In 30 years, that investment is worth ~$79k. Taxes are $0 (not taxable)
The future value of the income tax you paid is $39,295.
NET FUTURE INCOME: 79,315-39,295-0 = $40,020

$5000 contribution to Taxable account.
Taxes are 28% of 50000=$14,000.
In 30 years, that investment is worth ~$79k. Taxes are $11,897 (15% capital gains)
The future value of the income tax you paid is $39,295.
NET FUTURE INCOME: 79,315-39,295-11,897 = $28,123

$5000 contribution to 401k.
Taxes are 28% of 45000=$12,600.
In 30 years, that investment is worth ~$79k. Taxes are $22,208 (28% income tax)
The future value of the $12,600 income tax you paid is $35,365.
NET FUTURE INCOME: 79,315-35,365-22208 = $21,741

After researching this question, I came across this website that has more (not necessarily better!) information:

There are clearly many options for retirement investing, and without knowing the tax circumstances under which one will retire, you are incapable of knowing exactly what will happen.

I realize there are some "up-front" benefits to 401k investing, but there are a few reasons I think the Roth 401k will win out. First, I don't believe that tax brackets will keep up with inflation, which will push more middle and low income earners into progressively higher tax brackets. The current situation with AMT illustrates this beautifully. Also, I personally believe that taxes will go up in the near AND distant future, meaning that I am better of paying roughly 30% in taxes today on a pre-growth number and maxing out my ROTH 401k, rather than a Traditional 401k where I think I will pay a significantly higher percentage, plus I will have to pay on the growth as well as the principal.

If your employer offers a Roth 401k and any match, this will allow you to diversify, because all employer match money is pre-tax. If your employer doesn't offer this benefit, I would encourage you to ask them to do so. In most cases, it just requires someone near the top to fill out a few forms.

To Your Wealth,


Nice post JK and Laura.

The benefits of capital gains deferral and lower taxes are about half that of retirement account deferral under low turnover index investing and similar taxes. The penalty for early withdrawal can consume much if not all of the benefit though.
It is desirable to have both in case you need to tap it early.

Laura, haven't quite figured out how you ended up with those future values. In the first case, taxes should be those saved on the contribution, not the total income. In 30 years, the investment should be worth 7500*(1+10%)^30, or 130k. Also, don't forget in a taxable account, dividends and realized gains (due to merger and acquisitions or index changes) are taxable en route to that 30 years, not just at the end. A 5k Roth contribution is larger than a 5k 401k contribution due to taxes; you might want to compare it to a grossed up 401k contribution. In addition, the Roth 401k allows larger deferred contributions since they have the same nominal limits as the 401k.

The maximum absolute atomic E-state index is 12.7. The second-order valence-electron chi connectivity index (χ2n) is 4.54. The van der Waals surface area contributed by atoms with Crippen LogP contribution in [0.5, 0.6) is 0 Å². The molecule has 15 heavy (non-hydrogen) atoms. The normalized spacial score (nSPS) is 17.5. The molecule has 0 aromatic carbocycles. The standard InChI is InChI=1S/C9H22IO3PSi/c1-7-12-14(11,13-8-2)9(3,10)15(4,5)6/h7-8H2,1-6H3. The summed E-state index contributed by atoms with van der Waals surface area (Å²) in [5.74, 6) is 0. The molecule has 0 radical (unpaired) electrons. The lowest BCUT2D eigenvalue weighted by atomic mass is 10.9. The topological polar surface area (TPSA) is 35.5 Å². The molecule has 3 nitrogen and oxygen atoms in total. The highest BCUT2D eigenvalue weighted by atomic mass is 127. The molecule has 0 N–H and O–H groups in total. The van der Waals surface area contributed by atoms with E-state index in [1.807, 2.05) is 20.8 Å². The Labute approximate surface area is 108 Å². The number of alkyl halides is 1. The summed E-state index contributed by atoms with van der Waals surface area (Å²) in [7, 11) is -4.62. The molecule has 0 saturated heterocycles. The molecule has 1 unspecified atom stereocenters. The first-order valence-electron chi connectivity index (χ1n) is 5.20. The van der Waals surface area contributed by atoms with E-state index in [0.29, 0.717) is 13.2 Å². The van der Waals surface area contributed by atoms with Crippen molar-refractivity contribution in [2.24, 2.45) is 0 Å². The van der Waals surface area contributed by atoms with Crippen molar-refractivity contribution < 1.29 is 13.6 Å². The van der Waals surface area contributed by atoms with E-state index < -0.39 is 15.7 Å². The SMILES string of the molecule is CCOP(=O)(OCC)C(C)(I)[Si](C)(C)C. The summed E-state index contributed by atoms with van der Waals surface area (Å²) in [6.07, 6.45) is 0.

I have a question.

My employer doesn't do a match, rather we have profit sharing. So, I receive a lump sums (Usually 5-7% of my income) in my 401k every year regardless of what I contribute to the 401k. However, this money is profit sharing so it is possible that the company would do so bad I won't see that one year (it hasn't happened yet though). Right now I am also contributing 12% of my income to my 401k. I like this arraignment because it is easy and money I don't see is money I don't miss. However, I have been wondering if I should reduce my 401k contribution and put money in a ROTH. I have a traditional IRA from past jobs and other investments but no ROTH. I am 31 years old, so it is so long until I will be taking out this money that I just don't know what the tax situation would be when I can start withdrawing it.

Don't forget that putting money in a 401K lowers your AGI. The AGI is one of the factors affecting your qualification for numerous tax credits under the tax code. It may also decide whether you can add to a Roth IRA if your AGI is near the income cap. By forgoing the 401K, you may disqualify yourself from one or more of those.

Don't forget about 72t!